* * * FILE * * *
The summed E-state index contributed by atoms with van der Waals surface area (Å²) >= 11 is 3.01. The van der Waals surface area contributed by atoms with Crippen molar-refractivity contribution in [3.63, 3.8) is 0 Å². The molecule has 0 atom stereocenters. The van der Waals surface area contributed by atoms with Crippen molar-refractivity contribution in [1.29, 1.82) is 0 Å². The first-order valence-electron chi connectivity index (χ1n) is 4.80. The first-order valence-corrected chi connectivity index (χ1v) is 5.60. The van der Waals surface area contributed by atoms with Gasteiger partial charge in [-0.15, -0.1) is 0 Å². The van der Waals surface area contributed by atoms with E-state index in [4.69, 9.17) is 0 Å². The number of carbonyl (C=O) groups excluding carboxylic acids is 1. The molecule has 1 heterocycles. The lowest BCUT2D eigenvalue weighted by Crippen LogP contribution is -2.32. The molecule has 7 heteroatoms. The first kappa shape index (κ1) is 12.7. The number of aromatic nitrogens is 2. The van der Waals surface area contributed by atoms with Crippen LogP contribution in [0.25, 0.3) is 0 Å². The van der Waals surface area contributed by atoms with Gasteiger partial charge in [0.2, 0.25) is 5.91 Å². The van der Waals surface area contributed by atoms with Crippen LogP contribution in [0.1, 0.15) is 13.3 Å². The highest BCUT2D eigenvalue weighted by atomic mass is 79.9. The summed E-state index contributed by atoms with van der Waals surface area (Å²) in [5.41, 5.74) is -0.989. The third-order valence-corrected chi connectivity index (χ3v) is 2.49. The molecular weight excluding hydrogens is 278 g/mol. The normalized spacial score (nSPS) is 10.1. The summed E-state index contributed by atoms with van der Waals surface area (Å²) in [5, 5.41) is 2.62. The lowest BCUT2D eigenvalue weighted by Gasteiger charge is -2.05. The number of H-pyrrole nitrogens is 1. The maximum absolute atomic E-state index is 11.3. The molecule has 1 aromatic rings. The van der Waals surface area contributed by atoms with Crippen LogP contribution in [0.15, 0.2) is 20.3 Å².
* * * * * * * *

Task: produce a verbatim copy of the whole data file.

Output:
The summed E-state index contributed by atoms with van der Waals surface area (Å²) >= 11 is 3.01. The van der Waals surface area contributed by atoms with Crippen molar-refractivity contribution in [3.63, 3.8) is 0 Å². The molecule has 0 atom stereocenters. The van der Waals surface area contributed by atoms with Crippen molar-refractivity contribution in [1.29, 1.82) is 0 Å². The first-order valence-electron chi connectivity index (χ1n) is 4.80. The first-order valence-corrected chi connectivity index (χ1v) is 5.60. The van der Waals surface area contributed by atoms with Gasteiger partial charge in [-0.15, -0.1) is 0 Å². The van der Waals surface area contributed by atoms with E-state index in [4.69, 9.17) is 0 Å². The number of carbonyl (C=O) groups excluding carboxylic acids is 1. The molecule has 1 heterocycles. The lowest BCUT2D eigenvalue weighted by Crippen LogP contribution is -2.32. The molecule has 7 heteroatoms. The first kappa shape index (κ1) is 12.7. The number of aromatic nitrogens is 2. The van der Waals surface area contributed by atoms with Crippen LogP contribution in [0.25, 0.3) is 0 Å². The van der Waals surface area contributed by atoms with Gasteiger partial charge in [0.2, 0.25) is 5.91 Å². The van der Waals surface area contributed by atoms with Crippen LogP contribution in [0.1, 0.15) is 13.3 Å². The highest BCUT2D eigenvalue weighted by atomic mass is 79.9. The summed E-state index contributed by atoms with van der Waals surface area (Å²) in [5.41, 5.74) is -0.989. The third-order valence-corrected chi connectivity index (χ3v) is 2.49. The molecular weight excluding hydrogens is 278 g/mol. The normalized spacial score (nSPS) is 10.1. The summed E-state index contributed by atoms with van der Waals surface area (Å²) in [5, 5.41) is 2.62. The lowest BCUT2D eigenvalue weighted by Gasteiger charge is -2.05. The number of H-pyrrole nitrogens is 1. The maximum absolute atomic E-state index is 11.3. The molecule has 1 aromatic rings. The van der Waals surface area contributed by atoms with Crippen LogP contribution in [0.15, 0.2) is 20.3 Å².